2. I have a single outfit that could be considered “dress for success”, my interview suit. Shockingly, it’s grey rather than black, and happens to look terrific with my rapidly-silvering hair. However, on me it probably still has an unconvincing air; I’m deeply ambivalent about the mainstream’s ideas of “success” (to say nothing of the mainstream’s ideas of “fashion”, shudder), so I probably sabotage the look just by me being the one inside it.

    Liked by 4 people

  3. Let’s see, how does a successful retiree dress? Most days I’m lounging around in my PJs till at least 10 AM. Then I’ll put on a pair of jeans and a comfy top of some sort. If it fits, is clean, comfortable, and warm, I’m good to go.

    Liked by 3 people

  4. Same here. For many years I dressed up only as much as required to avoid embarrassing my roommate, an English setter. The setter is gone, so these days I don’t make as much of an effort as formerly. At my age I dress strictly for comfort (and to avoid jail time for public nudity). And comfort, at 73, is a challenging goal.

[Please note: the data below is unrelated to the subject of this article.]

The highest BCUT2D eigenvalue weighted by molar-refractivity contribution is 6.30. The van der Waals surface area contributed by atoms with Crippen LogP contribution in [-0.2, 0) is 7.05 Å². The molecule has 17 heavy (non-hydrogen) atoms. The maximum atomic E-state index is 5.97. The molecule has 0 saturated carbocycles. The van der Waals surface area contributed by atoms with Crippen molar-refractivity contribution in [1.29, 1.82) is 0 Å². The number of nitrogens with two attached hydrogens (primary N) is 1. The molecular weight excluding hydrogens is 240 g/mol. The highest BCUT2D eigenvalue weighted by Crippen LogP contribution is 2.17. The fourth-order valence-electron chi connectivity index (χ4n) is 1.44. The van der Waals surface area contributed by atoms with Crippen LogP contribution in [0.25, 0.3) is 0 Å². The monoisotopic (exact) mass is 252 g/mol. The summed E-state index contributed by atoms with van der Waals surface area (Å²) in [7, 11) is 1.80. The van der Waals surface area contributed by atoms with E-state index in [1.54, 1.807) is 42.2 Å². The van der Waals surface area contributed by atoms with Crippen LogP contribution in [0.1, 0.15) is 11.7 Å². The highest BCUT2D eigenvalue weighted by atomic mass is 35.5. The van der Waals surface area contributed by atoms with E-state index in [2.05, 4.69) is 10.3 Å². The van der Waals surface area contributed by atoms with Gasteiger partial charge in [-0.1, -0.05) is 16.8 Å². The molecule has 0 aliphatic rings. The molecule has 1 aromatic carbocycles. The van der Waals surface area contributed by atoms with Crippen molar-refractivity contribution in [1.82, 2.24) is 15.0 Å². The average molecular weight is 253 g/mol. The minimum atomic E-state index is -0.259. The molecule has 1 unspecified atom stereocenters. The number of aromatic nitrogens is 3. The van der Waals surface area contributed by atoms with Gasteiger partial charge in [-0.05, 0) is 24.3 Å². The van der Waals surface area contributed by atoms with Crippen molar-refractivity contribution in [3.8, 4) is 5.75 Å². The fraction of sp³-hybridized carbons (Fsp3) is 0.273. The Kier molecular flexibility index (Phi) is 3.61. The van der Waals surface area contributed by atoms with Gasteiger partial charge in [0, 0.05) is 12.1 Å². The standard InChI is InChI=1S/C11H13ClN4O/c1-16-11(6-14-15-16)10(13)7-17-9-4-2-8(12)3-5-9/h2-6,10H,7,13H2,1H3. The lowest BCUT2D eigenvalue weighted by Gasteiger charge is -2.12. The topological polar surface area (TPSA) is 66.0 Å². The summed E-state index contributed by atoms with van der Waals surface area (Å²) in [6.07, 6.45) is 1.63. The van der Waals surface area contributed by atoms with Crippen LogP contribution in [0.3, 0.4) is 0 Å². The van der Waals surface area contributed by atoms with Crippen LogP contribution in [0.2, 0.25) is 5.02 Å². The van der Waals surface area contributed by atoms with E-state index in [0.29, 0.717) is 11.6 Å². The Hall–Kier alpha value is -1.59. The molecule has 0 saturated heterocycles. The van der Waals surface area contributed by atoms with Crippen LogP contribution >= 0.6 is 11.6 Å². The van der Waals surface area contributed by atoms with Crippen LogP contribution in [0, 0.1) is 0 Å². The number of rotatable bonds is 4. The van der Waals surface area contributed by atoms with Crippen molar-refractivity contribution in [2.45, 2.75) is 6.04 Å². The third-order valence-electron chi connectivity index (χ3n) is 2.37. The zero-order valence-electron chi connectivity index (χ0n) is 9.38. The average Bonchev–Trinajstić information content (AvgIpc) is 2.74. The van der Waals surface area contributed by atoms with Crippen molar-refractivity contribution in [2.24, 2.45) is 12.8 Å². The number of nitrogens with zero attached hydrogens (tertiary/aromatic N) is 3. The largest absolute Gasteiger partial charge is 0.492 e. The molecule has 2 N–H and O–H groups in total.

5. Back in college days I did the whole number – heels and skirts/dresses, jewelry and make-up. Then I taught kindergarten in the early 70s, and one by one these things left my life – short skirts gave way to maxi skirts (much better for bending over all day with 5-year-olds) and then pants; jewelry became wood and macramé except for some earrings; I started wearing Birkies…

    “Dressing up” now is usually my nicest black pants (the ones without any iron-on patches), and a colorful top of some sort. For a choral concert last weekend it was a white sweater with pearl buttons, and a pretty scarf. I do have a pair of 40s vintage heels for costumes, but I’d need a walker to wear them for a whole evening. There are a few skirts somewhere in my closet, and there is some vintage make-up somewhere.

    Liked by 1 person

  6. ‘Dress for success?’ I actually still have that book…

    I’m told that the things that stand out in my formal attire tend to be my watch and my collar pin. If I’m going with a full-on 3-piece, I’ll wear my grandfather’s or my great grandfather’s pocket watch. I got them without chains. So, after a little legwork on eBay, I found a nice sliding double watch chain with a T-bar (the part that tucks into your button hole) that is also a small mechanical pencil! For a fob, I found one that’s a small male figure (like an Oscar statue) that’s holding a sundial. Yes, my fob is an actual sundial!

    I also wear a collar pin. It pinches the collar tips and goes behind the tie knot. I always thought it lends itself to a clean and somewhat sophisticated look without disrupting the rest of the suit.